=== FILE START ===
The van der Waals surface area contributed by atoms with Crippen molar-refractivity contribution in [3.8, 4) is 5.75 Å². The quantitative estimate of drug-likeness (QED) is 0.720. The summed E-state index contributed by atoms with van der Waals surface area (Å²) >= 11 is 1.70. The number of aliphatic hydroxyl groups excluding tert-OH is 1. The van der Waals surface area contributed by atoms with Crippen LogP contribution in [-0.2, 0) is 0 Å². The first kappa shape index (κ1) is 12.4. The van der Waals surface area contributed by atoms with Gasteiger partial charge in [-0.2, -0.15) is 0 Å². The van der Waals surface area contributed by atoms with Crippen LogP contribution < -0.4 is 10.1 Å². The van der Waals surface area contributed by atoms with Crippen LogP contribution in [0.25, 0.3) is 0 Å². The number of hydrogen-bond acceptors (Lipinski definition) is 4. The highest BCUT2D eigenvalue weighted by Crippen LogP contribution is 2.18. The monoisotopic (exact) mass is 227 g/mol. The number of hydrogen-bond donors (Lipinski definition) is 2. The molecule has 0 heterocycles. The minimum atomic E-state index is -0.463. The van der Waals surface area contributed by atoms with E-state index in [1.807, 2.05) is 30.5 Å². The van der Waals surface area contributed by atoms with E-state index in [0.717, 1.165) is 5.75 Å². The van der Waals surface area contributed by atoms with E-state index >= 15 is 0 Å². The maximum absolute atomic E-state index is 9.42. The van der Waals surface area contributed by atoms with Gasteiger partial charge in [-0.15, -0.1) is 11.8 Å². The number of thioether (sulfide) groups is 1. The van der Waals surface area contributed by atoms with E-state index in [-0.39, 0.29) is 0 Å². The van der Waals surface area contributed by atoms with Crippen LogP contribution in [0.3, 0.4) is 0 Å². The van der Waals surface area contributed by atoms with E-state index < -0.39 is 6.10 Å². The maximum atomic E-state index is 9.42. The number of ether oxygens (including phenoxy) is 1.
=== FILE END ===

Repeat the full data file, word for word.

The van der Waals surface area contributed by atoms with Crippen molar-refractivity contribution in [3.8, 4) is 5.75 Å². The quantitative estimate of drug-likeness (QED) is 0.720. The summed E-state index contributed by atoms with van der Waals surface area (Å²) >= 11 is 1.70. The number of aliphatic hydroxyl groups excluding tert-OH is 1. The van der Waals surface area contributed by atoms with Crippen LogP contribution in [-0.2, 0) is 0 Å². The first kappa shape index (κ1) is 12.4. The van der Waals surface area contributed by atoms with Gasteiger partial charge in [-0.2, -0.15) is 0 Å². The van der Waals surface area contributed by atoms with Crippen LogP contribution < -0.4 is 10.1 Å². The van der Waals surface area contributed by atoms with Crippen LogP contribution in [0.25, 0.3) is 0 Å². The number of hydrogen-bond acceptors (Lipinski definition) is 4. The highest BCUT2D eigenvalue weighted by Crippen LogP contribution is 2.18. The monoisotopic (exact) mass is 227 g/mol. The number of hydrogen-bond donors (Lipinski definition) is 2. The molecule has 0 heterocycles. The minimum atomic E-state index is -0.463. The van der Waals surface area contributed by atoms with E-state index in [1.807, 2.05) is 30.5 Å². The van der Waals surface area contributed by atoms with E-state index in [0.717, 1.165) is 5.75 Å². The van der Waals surface area contributed by atoms with E-state index >= 15 is 0 Å². The maximum absolute atomic E-state index is 9.42. The van der Waals surface area contributed by atoms with Gasteiger partial charge in [-0.15, -0.1) is 11.8 Å². The number of thioether (sulfide) groups is 1. The van der Waals surface area contributed by atoms with E-state index in [-0.39, 0.29) is 0 Å². The van der Waals surface area contributed by atoms with Crippen LogP contribution in [0.3, 0.4) is 0 Å². The van der Waals surface area contributed by atoms with E-state index < -0.39 is 6.10 Å². The maximum atomic E-state index is 9.42. The number of ether oxygens (including phenoxy) is 1.